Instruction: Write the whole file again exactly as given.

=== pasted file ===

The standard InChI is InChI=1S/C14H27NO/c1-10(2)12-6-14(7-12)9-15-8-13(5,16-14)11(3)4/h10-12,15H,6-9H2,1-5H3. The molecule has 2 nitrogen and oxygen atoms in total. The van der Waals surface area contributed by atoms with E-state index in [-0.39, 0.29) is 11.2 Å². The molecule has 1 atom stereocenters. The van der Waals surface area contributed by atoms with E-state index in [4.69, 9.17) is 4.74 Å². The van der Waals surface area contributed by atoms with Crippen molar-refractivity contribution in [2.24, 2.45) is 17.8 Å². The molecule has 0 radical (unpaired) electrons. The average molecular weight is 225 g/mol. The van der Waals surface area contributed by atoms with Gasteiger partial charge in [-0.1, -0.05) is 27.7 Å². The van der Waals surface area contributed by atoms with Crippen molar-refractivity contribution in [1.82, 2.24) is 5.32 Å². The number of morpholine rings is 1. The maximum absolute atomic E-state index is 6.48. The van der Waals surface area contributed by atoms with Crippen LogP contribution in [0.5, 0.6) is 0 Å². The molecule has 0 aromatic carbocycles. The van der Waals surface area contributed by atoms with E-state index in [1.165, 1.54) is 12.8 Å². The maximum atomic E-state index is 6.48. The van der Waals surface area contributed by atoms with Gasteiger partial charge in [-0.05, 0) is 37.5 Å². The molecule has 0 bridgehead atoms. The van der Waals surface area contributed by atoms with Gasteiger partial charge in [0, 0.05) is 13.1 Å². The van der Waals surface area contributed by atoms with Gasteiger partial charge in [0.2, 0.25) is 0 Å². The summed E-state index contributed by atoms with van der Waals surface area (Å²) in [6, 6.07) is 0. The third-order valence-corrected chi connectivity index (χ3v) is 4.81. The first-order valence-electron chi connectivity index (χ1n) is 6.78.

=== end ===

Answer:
The standard InChI is InChI=1S/C14H27NO/c1-10(2)12-6-14(7-12)9-15-8-13(5,16-14)11(3)4/h10-12,15H,6-9H2,1-5H3. The molecule has 2 nitrogen and oxygen atoms in total. The van der Waals surface area contributed by atoms with E-state index in [-0.39, 0.29) is 11.2 Å². The molecule has 1 atom stereocenters. The van der Waals surface area contributed by atoms with E-state index in [4.69, 9.17) is 4.74 Å². The van der Waals surface area contributed by atoms with Crippen molar-refractivity contribution in [2.24, 2.45) is 17.8 Å². The molecule has 0 radical (unpaired) electrons. The average molecular weight is 225 g/mol. The van der Waals surface area contributed by atoms with Gasteiger partial charge in [-0.1, -0.05) is 27.7 Å². The van der Waals surface area contributed by atoms with Crippen molar-refractivity contribution in [1.82, 2.24) is 5.32 Å². The number of morpholine rings is 1. The maximum absolute atomic E-state index is 6.48. The van der Waals surface area contributed by atoms with Crippen LogP contribution in [0.5, 0.6) is 0 Å². The molecule has 0 aromatic carbocycles. The van der Waals surface area contributed by atoms with E-state index in [1.165, 1.54) is 12.8 Å². The maximum atomic E-state index is 6.48. The van der Waals surface area contributed by atoms with Gasteiger partial charge in [-0.05, 0) is 37.5 Å². The molecule has 0 bridgehead atoms. The van der Waals surface area contributed by atoms with Gasteiger partial charge in [0, 0.05) is 13.1 Å². The van der Waals surface area contributed by atoms with Gasteiger partial charge in [0.2, 0.25) is 0 Å². The summed E-state index contributed by atoms with van der Waals surface area (Å²) in [6, 6.07) is 0. The third-order valence-corrected chi connectivity index (χ3v) is 4.81. The first-order valence-electron chi connectivity index (χ1n) is 6.78.